VB: [VCU Health System and Community Memorial Healthcenter in Southern Virginia plan to join operations June 30.] Is that a sign of things to come? Do you plan to [partner] with other hospitals outside of Richmond?
Rao: I certainly hope so because the more that we can do to increase the commitment that we make in terms of complex care that we provide to Virginians the better. But the other end of that that’s really important are the experiences that our students have. We have students in medical school. We have health sciences students in a wide range of other programs like nursing and pharmacy. We want those students to be able to make contributions and, of course, to learn in urban environments [and] rural environments that are terribly underserved, so the community wins, and we win as well.
It’s also really important for us to continue to look at other communities in Virginia where there are needs. And, frankly, education is going to continue to be a key leader in terms of addressing a lot of these needs, not just in terms of producing workforce, but in the process of educating people, you’re also able to serve, right, because part of how students learn in health care is in the practice. And so in that practice, there’s a way for students to learn.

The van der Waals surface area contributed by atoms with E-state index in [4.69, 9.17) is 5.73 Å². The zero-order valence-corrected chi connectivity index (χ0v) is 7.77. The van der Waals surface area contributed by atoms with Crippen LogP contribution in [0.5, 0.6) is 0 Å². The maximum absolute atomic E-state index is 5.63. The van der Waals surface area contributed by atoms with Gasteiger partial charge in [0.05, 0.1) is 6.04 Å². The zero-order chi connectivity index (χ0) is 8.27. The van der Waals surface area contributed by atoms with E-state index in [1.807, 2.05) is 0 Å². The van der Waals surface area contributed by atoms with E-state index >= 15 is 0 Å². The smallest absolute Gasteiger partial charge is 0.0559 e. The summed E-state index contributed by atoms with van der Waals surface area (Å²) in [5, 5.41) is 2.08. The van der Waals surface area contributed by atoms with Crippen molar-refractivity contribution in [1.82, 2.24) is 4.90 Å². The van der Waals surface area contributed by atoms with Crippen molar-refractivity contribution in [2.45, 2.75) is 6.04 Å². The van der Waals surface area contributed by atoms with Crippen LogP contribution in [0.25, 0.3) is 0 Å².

There’s another aspect of this that I think is very valuable, and that is remember that we do a lot of research. And so in that research that we do, we involve people who frankly have very serious chronic and sometimes complex diseases that can only really be addressed through clinical trials, and so research universities like VCU can engage patients in those clinical trials.…
VB: VCU initially said it was considering building a children’s hospital affiliated with the Health System, but now is open to the idea of an independent children’s hospital in Richmond … What led the university to the latest position?
Rao: … Our original proposal about a year ago was to get the process of getting people to think about a children’s hospital being in Richmond … by VCU proposing that it would build a hospital. We said that we were open to alternative ideas, and of course, you have lots of communities and constituencies involved in this.